One big thing that I admire about Metro Detroit musicians and artists is their tenacity. They don't understand the concept of giving up. I adore the fact that Scott Morgan, who made such remarkable music in the '60s and '70s with the Rationals and Sonic's Rendezvous Band, is still battling with bands like Powertrane. I wrote about those guys very early on during my time with MT, and I found them all to be genuine and charming. Then there's Jimmy McCarty and Johnny "Bee" Badanjek, both former members of Mitch Ryder's Detroit Wheels. Before reigniting themselves as the Rockets, these awesome musicians were battling away as the Hell Drivers and I wrote a feature on those guys that I'm also very proud of.

John Brannon, the vocalist who made his name in the '80s with seminal hardcore band Negative Approach is still pummeling all comers with the incredible Easy Action, and I was delighted to give Brannon plenty of press space when I wrote a cover feature on him.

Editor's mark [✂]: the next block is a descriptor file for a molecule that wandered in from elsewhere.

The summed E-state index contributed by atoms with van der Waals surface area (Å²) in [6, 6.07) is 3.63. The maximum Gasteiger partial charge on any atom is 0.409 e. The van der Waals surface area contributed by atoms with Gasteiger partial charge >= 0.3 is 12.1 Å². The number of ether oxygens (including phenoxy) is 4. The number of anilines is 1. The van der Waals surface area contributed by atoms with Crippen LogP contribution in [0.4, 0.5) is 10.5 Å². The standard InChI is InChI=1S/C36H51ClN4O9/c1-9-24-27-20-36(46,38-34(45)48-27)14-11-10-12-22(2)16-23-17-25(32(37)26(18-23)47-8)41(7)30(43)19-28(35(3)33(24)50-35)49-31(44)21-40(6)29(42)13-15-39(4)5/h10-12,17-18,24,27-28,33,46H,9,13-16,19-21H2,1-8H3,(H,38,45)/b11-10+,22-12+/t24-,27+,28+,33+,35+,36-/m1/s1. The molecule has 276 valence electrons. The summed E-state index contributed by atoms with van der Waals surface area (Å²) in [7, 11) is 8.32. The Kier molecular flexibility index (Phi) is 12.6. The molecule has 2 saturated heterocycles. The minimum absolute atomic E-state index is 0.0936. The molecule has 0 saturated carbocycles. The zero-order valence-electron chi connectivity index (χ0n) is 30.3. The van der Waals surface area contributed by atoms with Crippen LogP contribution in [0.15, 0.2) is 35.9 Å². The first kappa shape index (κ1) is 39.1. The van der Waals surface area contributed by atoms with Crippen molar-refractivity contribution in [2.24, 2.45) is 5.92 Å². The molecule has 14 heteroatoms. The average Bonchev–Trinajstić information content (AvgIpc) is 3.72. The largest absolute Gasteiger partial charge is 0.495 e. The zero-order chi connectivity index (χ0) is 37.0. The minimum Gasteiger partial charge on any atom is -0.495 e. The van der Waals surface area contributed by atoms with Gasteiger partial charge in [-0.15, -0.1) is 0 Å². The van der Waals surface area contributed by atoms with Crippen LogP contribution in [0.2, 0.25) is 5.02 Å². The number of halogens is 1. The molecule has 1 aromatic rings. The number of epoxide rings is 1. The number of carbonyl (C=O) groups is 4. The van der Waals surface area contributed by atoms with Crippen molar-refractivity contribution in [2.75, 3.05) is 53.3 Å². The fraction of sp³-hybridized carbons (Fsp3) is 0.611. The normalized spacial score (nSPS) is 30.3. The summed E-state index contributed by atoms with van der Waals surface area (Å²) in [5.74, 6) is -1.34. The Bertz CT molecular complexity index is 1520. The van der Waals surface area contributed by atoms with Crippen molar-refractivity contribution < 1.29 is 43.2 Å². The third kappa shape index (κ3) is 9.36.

Vinnie Dombroski from Sponge is still out and about in the bands Crud and the Orbitsuns, while I even got to write about former MC5 manager John Sinclair when he recorded an album with experimental jazz-rock ensemble Pinkeye.

I feel like it's this spirit that keeps Detroit alive, keeps it so artistically relevant. Never say die.

Of course, the city will always need the young blood coming through to shine. And shine they do.

The music scene, across the genres, in Metro Detroit right now is as eclectic and exciting as at any time in its history. The artists might not immediately sound like the likes of Nugent, Iggy or Aretha, but the Detroit sound is absolutely there.

Allow me to provide some examples…